1099-A Abandoned Property

Happy National Wear Red Day

 

Today TaxMama hears from Sylvia in the TaxQuips forum, with this terse question. “Box 2 $160,000 Box 4 $150,000. Adj Basis $210,000. Which Form (982)? and which lines to use.”

Dear Sylvia,

You have two things happening here on Form 1099-A, which have different reporting requirements.

1) A sale of the property.

2) Cancellation of debt income (potentially)

The sale of the property goes on Schedule D. Your sales price is probably the principal balance – $160,000.

Your basis is $210,000. If this was your personal residence, you would enter $160,000 on Schedule and show no gain or loss.

Then you have the cancellation of debt. Your mortgage balance was $160,000. The fair market value was $150,000 (one assumes that’s what they sold it for?), So you have cancellation of debt of $10,000.

That might be ordinary income, reported as Other income on the Form 1040 – I think that’s Line 21.

Form 982 is for get out of paying tax on that $10,000 profit by proving you are insolvent.

My numbers here are just guesstimates. You really want a tax professional who is experienced with foreclosures to look at your whole picture. It’s quite possible, if this was the original loan on the house, you can entirely avoid the cancellation of debt problem.

You can read more about this in a MarketWatch.com article I wrote a while back. Please read it and follow the links in the article.

And remember, you can find answers to all kinds of questions about abandonment and foreclosure, and other tax issues, free. Where? Where else? At TaxMama.com.

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10 thoughts on “1099-A Abandoned Property

  1. TaxMama says:

    Dear Letitia,

    Remember (read the information in the original answer above), there are two parts to the 1099-A.

    1) Yes, you can use your personal residence exclusion on the SALE part of the transaction.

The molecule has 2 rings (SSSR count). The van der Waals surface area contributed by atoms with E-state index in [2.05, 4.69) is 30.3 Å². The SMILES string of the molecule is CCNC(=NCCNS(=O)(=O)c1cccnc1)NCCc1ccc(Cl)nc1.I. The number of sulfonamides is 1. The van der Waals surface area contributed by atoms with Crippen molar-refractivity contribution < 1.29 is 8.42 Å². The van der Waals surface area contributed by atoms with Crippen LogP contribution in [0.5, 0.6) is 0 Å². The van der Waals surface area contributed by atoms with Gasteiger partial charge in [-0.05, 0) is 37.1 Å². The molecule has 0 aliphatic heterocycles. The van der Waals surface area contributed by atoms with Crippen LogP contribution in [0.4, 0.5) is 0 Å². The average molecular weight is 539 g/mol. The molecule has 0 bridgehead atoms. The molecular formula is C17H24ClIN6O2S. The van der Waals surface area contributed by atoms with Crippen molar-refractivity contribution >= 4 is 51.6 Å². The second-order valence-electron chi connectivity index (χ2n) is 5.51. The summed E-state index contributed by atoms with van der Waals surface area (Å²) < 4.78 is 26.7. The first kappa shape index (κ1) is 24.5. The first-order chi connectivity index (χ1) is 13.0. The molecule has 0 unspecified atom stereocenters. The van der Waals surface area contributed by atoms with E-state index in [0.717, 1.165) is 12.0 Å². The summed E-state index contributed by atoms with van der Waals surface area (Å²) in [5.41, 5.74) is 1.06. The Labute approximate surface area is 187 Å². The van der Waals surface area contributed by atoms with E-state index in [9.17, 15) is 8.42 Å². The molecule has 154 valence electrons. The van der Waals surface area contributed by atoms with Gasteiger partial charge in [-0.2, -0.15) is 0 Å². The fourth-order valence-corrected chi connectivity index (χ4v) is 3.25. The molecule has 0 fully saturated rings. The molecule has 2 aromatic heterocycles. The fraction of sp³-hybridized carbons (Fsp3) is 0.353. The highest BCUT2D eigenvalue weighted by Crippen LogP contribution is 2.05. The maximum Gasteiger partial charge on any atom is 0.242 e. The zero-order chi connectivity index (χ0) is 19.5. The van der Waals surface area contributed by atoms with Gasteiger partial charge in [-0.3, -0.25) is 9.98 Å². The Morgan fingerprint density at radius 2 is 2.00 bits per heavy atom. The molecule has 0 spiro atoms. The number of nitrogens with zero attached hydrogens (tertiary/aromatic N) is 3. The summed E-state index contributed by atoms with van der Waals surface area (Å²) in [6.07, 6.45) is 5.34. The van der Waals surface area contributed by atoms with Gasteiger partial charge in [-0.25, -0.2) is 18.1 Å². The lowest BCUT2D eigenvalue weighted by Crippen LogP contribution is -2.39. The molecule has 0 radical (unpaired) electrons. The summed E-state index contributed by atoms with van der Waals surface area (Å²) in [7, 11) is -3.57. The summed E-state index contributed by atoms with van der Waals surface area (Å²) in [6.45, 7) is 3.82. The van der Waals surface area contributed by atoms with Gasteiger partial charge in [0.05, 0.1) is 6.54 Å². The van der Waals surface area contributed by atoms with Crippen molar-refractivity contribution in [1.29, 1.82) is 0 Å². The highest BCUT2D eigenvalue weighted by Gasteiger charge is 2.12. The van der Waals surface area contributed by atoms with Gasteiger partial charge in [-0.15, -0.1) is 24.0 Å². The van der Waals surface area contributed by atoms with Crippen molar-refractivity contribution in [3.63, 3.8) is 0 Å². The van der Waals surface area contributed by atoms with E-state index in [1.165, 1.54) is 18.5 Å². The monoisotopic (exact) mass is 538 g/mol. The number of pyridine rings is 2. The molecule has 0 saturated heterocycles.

2) You still have to address the cancellation of debt issue. So read the whole discussion here, the MarketWatch article which explains some options you have to get out of the taxes on this income – and there more notes in the TaxQuips forum http://taxmama.wpengine.com/forum/taxquips/1099-a/

  2. Letitia Spellman says:

    I received a 1099A. I’m confused as to how to report on form 982 for principal residence. I moved from the property due to foreclosure. Am I eligible for the principle residence exemption as I owned the property for 16 years.

  3. Wayne Beale says:

    I filed bankruptcy in 2009 an now I’m getting these 1099 from my ex-creditors. must I file this info with my 2009 income taxes and are these 1099 considered taxable income for …me

  4. TaxMama says:

    There are special provisions in the various tax bills in the last two years. That’s why there is a link to the MarketWatch article that outlines some of the options. Consider reading it…. ;~)

  5. Taylor Shepard says:

    Remember there are other ways to exclude COD income under Sec. 108! There is a qualified principal residence indebtedness exclusion that might work here for federal purposes. Most states follow the exclusion as well but I know California currently does NOT.

    Also, sometimes if the foreclosure happens in the same year the lender cancels the debt, the lender will choose to only send out a 1099-C reporting both transactions on one form and they won’t send a 1099-A. But the taxpayer still has to report the sale and the cancellation of debt income!

  6. Linda Dorfmont says:

    But the IRS doesn’t know it’s a principal residence, especially if the taxpayer has moved out of it and is filing from another address. I force these exempt home sales on Sch. D just to show it is principal residence

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